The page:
Algerian generals dismissed


Algerian President Abdelaziz Bouteflika has dismissed generals to tighten his grip on power ahead of him possibly seeking re-election next year to diminish the power of the military, analysts and diplomats said.

Two weeks ago, Bouteflika (81) sacked two more generals, bringing the number of dismissed top military figures to about a dozen in the last few months.

The firings point to an accelerating security reform launched several years ago to transform Algeria’s politically oriented military into a more professional body, political sources told Reuters.

Easing the grip of an army dominating the OPEC oil producer since the 1954-1962 independence war with France will take time.

The first results can be seen — dismissals that once caused tremors in the secretive North African country now seem routine.
“Generals used to sack, not be sacked,” said a retired intelligence officer, asking like others not to be named due to the sensitivity of the issue.
“Decisions used to be taken at Tagarins, now they are taken at Zeralda,” he added.

Tagarins is the location of the defence ministry in central Algiers, while Bouteflika works in the coastal village of Zeralda, west of the capital.

When Bouteflika was first elected in 1999, the army and intelligence services were seen as the real holders of power.

Now, amid speculation he will bow to calls from the ruling party to run for a possible fifth term in presidential elections in 2019 despite health concerns, Bouteflika is concentrating power in his inner non-military circle.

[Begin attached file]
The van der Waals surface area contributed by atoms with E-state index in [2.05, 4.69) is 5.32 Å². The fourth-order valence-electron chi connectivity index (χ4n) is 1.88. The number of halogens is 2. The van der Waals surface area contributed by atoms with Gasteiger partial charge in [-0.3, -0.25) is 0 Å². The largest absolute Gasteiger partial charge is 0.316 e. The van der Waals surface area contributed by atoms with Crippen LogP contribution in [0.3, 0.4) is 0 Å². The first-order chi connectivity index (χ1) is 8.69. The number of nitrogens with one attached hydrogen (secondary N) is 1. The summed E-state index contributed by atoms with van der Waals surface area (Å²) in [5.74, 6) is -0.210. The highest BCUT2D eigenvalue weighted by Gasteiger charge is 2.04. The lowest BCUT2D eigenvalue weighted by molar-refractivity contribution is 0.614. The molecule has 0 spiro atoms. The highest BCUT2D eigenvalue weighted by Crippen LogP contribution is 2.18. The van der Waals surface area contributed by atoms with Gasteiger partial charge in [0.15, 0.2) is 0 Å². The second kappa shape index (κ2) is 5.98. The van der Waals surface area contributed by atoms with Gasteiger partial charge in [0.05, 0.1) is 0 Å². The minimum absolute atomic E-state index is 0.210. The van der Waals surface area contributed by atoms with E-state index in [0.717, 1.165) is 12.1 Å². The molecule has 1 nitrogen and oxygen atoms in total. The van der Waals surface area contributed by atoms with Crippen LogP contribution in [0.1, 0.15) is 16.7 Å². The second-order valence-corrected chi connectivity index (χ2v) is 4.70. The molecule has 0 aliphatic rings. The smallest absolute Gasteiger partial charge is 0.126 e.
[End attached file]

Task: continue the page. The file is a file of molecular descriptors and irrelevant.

Key players now are his youngest brother Said Bouteflika, Prime Minister Ahmed Ouyahia and Interior Minister Nouredine Bedoui.

Recent sackings include four regional commanders, the head of military intelligence and generals at the defence ministry, as well as police chief and army officer Abdelghani Hamel.


Before this year’s cull, Bouteflika had sacked the top intelligence chief, Mohamed Mediene, and tens of senior generals in the intelligence services in 2015.

He replaced the main intelligence agency DRS with a new body CSS led by a retired general, Athmane Tartag. It reports to the presidency, not to military like before.
“It is a long process, the goal is to make the military more professional and away from politics,” said Arslan Chikhaoui, chairman of a consultancy firm.

Changes in Algeria are closely watched as the country is a key ally in the Western fight against jihadism in the region and a top energy supplier to Europe.

If the shift away from the army continues, this might help investors tired of visa or project applications becoming stuck in a bureaucracy dominated by military and security figures suspicious of foreigners.
“That will be welcome for foreign direct investors who will see the step as further normalisation of the decision making process in government,” said Geoff Porter, head of North Africa Risk Consulting.

Algeria wants to drum up investment for its oil and gas sector to end years of stalling output.

In March Bouteflika hired a US-trained CEO to revamp state firm Sonatrach which is rebuilding ties with oil majors who lost interest in Algeria due to red tape, disputes and tough terms.

The biggest risk remains the health of Bouteflika rarely seen in public since a stroke in 2013 confined him to a wheel chair. A reminder of this was a trip last week to Switzerland to conduct what the presidency described as routine tests.